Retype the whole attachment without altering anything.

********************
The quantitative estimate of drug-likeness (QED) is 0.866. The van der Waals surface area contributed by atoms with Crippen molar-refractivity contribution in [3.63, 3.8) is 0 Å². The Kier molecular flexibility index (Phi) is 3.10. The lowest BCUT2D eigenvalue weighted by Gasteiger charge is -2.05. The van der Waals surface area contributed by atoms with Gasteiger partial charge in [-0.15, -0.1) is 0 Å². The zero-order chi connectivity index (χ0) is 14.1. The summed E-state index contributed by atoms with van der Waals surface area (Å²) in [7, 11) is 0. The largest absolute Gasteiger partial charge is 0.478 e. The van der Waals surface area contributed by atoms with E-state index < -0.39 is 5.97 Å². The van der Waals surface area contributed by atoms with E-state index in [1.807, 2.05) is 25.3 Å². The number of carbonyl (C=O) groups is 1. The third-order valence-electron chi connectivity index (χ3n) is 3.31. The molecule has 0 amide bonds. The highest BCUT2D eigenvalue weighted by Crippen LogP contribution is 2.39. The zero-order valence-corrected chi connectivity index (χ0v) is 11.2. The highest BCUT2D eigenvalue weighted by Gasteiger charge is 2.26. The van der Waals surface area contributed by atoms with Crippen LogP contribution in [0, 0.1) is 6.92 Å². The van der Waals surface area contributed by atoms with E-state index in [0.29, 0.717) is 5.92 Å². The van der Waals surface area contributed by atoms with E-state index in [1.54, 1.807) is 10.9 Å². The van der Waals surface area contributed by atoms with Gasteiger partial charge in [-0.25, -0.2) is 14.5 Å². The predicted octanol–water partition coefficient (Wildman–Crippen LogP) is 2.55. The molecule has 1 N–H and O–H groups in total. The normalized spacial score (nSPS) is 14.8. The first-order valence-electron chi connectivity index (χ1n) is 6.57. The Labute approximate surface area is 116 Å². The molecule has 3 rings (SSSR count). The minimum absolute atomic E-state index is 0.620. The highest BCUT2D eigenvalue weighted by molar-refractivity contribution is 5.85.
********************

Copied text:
The quantitative estimate of drug-likeness (QED) is 0.866. The van der Waals surface area contributed by atoms with Crippen molar-refractivity contribution in [3.63, 3.8) is 0 Å². The Kier molecular flexibility index (Phi) is 3.10. The lowest BCUT2D eigenvalue weighted by Gasteiger charge is -2.05. The van der Waals surface area contributed by atoms with Gasteiger partial charge in [-0.15, -0.1) is 0 Å². The zero-order chi connectivity index (χ0) is 14.1. The summed E-state index contributed by atoms with van der Waals surface area (Å²) in [7, 11) is 0. The largest absolute Gasteiger partial charge is 0.478 e. The van der Waals surface area contributed by atoms with E-state index < -0.39 is 5.97 Å². The van der Waals surface area contributed by atoms with E-state index in [1.807, 2.05) is 25.3 Å². The number of carbonyl (C=O) groups is 1. The third-order valence-electron chi connectivity index (χ3n) is 3.31. The molecule has 0 amide bonds. The highest BCUT2D eigenvalue weighted by Crippen LogP contribution is 2.39. The zero-order valence-corrected chi connectivity index (χ0v) is 11.2. The highest BCUT2D eigenvalue weighted by Gasteiger charge is 2.26. The van der Waals surface area contributed by atoms with Crippen LogP contribution in [0, 0.1) is 6.92 Å². The van der Waals surface area contributed by atoms with E-state index in [0.29, 0.717) is 5.92 Å². The van der Waals surface area contributed by atoms with E-state index in [1.54, 1.807) is 10.9 Å². The van der Waals surface area contributed by atoms with Gasteiger partial charge in [-0.25, -0.2) is 14.5 Å². The predicted octanol–water partition coefficient (Wildman–Crippen LogP) is 2.55. The molecule has 1 N–H and O–H groups in total. The normalized spacial score (nSPS) is 14.8. The first-order valence-electron chi connectivity index (χ1n) is 6.57. The Labute approximate surface area is 116 Å². The molecule has 3 rings (SSSR count). The minimum absolute atomic E-state index is 0.620. The highest BCUT2D eigenvalue weighted by molar-refractivity contribution is 5.85.